Pakistan’s parliament on Monday elected opposition lawmaker Shahbaz Sharif as the new prime minister, following a week of political turmoil that led to the weekend ouster of Premier Imran Khan.
Sharif took the oath of office inside the stately, white marble palace known as the Presidency in a brief ceremony.
But his elevation won’t guarantee a peaceful path forward or solve the country’s many economic problems, including high inflation and a soaring energy crisis.
Sharif, the brother of disgraced former Prime Minister Nawaz Sharif, won with 174 votes after more than 100 lawmakers from Khan’s Pakistan Tehreek–e–Insaf, or Pakistan Justice Party, resigned and walked out of the National Assembly in protest.
Those 174 votes — two more than the required simple majority — are enough to pass laws in the 342–seat assembly. If Khan’s followers take to the streets, as he has vowed, it could create more pressure on lawmakers and deepen the crisis.
Khan, a former cricket star whose conservative Islamist ideology and dogged independence characterized his three years and eight months in office, was ousted early Sunday. He lost a no–confidence vote after being deserted by his party allies and a key coalition partner.
In a show of strength and a precursor to the political uncertainty ahead, Khan rallied hundreds of thousands of supporters in protests Sunday night, describing the new leadership as an “imposed government” that colluded with the U.S. to oust him. His backers marched in cities across Pakistan, waving large party flags and shouted slogans promising to return him to power. The crowds were dominated by youths who make up the backbone of Khan’s supporters.
The political drama began April 3 when Khan sidestepped an initial no–confidence vote demanded by the opposition by dissolving parliament and calling early elections. The opposition, which accuses Khan of economic mismanagement, appealed to the Supreme Court. After four days of deliberations, the court said Khan’s move was illegal and the no–confidence vote went ahead, leading to his ouster.
Khan has demanded early elections — the balloting is not due before August 2023. He has tapped into anti–American sentiment in Pakistan, accusing Washington of conspiring with his opponents to topple him. That conspiracy theory resonates with his youthful base, which often sees the U.S. war on terrorism after 9/11 as unfairly targeting Pakistan.
Khan claims Washington opposes him because of his independent foreign policy favoring China and Russia. He was criticized for a visit he made on Feb. 24 to Moscow, where he met with President Vladimir Putin as Russian tanks rolled into Ukraine.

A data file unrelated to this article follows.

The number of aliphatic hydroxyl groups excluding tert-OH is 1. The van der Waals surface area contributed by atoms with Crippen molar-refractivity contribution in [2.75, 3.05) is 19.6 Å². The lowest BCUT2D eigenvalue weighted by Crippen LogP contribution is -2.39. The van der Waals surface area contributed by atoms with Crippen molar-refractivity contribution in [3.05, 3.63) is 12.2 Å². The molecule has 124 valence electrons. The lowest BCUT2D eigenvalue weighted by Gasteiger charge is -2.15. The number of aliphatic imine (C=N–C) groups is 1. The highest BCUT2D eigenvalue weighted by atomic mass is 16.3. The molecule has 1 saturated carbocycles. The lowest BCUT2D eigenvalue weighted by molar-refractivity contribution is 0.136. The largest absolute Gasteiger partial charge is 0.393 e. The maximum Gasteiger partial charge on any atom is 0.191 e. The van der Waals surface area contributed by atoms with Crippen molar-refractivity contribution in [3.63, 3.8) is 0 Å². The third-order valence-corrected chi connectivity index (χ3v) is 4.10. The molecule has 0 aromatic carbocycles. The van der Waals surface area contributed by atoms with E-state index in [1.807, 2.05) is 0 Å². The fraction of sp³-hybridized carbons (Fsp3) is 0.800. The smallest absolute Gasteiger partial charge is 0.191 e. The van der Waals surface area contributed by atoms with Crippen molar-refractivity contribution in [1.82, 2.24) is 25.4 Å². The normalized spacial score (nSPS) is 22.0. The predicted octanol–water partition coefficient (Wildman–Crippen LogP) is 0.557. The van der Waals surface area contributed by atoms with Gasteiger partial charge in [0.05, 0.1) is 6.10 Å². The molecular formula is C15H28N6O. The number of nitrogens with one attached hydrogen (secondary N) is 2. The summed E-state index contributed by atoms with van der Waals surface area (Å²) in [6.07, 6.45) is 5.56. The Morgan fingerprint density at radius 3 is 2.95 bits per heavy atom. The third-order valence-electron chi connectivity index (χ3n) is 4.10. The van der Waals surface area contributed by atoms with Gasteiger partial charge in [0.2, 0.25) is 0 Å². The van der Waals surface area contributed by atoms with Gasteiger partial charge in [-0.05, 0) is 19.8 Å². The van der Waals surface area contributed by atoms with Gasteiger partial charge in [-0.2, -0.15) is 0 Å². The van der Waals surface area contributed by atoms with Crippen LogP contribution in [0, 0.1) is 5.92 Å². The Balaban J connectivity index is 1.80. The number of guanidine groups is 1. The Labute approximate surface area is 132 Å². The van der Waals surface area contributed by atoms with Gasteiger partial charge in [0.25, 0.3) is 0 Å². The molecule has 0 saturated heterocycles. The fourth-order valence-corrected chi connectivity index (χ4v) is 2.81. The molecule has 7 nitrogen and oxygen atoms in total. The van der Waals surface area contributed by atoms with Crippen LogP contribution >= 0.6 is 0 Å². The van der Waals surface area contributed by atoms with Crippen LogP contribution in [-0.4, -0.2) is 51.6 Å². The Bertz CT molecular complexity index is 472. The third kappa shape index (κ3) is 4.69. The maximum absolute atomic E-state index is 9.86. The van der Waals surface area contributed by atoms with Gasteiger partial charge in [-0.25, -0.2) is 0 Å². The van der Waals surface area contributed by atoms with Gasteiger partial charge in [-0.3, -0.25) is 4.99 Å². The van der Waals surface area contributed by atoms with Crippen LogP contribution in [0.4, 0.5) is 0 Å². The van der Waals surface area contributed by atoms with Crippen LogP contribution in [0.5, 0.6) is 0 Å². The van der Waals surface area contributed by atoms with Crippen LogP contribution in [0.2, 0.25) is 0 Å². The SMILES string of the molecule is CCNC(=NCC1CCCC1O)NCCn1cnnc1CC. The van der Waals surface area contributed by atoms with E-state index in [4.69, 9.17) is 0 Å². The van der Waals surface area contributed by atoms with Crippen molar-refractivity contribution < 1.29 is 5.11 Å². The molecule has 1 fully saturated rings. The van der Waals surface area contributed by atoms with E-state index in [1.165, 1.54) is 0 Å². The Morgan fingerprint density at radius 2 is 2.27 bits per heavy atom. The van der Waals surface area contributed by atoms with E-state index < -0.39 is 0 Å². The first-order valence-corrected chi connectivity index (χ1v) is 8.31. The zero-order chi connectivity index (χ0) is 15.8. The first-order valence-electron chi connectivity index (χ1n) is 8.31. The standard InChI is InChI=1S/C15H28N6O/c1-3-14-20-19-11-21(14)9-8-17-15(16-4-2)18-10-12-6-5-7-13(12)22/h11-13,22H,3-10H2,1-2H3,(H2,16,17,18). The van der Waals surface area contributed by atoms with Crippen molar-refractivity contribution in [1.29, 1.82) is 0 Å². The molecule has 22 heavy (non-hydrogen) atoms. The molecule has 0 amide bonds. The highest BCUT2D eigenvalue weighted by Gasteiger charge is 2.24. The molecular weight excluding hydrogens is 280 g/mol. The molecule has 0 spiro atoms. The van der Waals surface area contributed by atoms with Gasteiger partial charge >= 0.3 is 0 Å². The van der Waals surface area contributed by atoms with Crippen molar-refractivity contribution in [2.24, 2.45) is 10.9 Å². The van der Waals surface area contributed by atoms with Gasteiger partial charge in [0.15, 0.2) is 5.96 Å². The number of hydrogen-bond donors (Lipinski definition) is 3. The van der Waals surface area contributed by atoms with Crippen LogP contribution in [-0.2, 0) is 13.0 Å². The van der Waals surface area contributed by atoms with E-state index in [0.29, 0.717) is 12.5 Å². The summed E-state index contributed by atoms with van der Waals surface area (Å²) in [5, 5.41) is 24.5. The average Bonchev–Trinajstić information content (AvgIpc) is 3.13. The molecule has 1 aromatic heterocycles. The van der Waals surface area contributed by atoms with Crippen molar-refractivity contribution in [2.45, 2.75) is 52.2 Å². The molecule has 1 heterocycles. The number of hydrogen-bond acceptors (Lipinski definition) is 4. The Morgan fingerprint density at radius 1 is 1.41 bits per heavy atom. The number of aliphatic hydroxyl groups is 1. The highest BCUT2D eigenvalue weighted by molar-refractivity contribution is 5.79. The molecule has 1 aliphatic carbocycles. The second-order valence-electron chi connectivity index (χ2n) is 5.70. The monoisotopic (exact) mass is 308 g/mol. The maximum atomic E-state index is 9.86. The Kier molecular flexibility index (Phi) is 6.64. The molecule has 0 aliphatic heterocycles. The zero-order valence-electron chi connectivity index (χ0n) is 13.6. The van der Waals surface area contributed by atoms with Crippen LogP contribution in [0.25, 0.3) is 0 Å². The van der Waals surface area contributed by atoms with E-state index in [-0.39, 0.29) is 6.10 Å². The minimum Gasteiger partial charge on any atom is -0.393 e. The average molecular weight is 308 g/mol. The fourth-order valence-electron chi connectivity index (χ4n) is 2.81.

The U.S. State Department has denied any involvement in Pakistan’s internal politics.
China, which is Pakistan’s key ally and investor, said Monday it would support any government.
“As Pakistan’s close neighbor and iron–clad friend, we sincerely hope that all factions in Pakistan will remain united and work together for national stability and development,” Foreign Ministry spokesperson Zhao Lijian said at a briefing. “I would like to emphasize that no matter how the political situation changes in Pakistan, China will unswervingly adhere to its friendly policy toward Pakistan.”
China is heavily invested in Pakistan in its multibillion–dollar global initiative to link south and central Asia to Beijing.
Pakistan’s longtime rival India also sent congratulations to Sharif, with Indian Prime Minister Narendra Modi saying his country “desires peace and stability.” The two countries have fought three wars, coming dangerously close to a fourth over the disputed Himalayan region of Kashmir, which is divided between the two and claimed by both.
The opposition coalition consists of parties that cross the political divide, from the left to the radically religious. The two largest parties are the Pakistan Muslim League, headed by Sharif, and the Pakistan People’s Party, co–chaired by the son and husband of Benazir Bhutto, the former prime minister who was killed in 2007.
A few wealthy and powerful families have dominated Pakistan’s politics for decades, with power most often alternating between the Sharif and the Bhutto camps. Both political houses have been accused of and at times convicted of widespread corruption. They have dismissed the allegations as being politically motivated.
Nawaz Sharif was unseated by the Supreme Court in 2015 after being convicted of financial irregularities revealed in the so–called Panama Papers — a collection of leaked secret financial documents showing how some of the world’s richest hide their money and involving a global law firm based in Panama. He was disqualified from holding office by the Supreme Court.
Asif Ali Zardari, Bhutto’s husband who served as president of Pakistan after the 2008 election, has spent more than seven years in prison, convicted on corruption charges.
Khan came to power in 2018, promising to break the pattern of family rule in Pakistan, but his opponents said he was elected with help from the powerful military, which has ruled the country for half of its 75–year history.
Nawaz Sharif was also ousted in 1999, in a military coup, and Benazir Bhutto’s government was ousted several times after the military sided with her opposition. In Pakistani politics, where loyalties are often fluid, Bhutto’s fiercest opposition often came from Sharif’s party.
Shahbaz Sharif has served three times as chief minister of Pakistan’s largest, most influential Punjab province, home to 60% of the country’s 220 million people. His son, Hamza, was elected last week as the new chief minister by the Punjab provincial parliament, ousting Khan’s nominee. Khan’s party is challenging that election, and the younger Sharif has yet to be sworn in.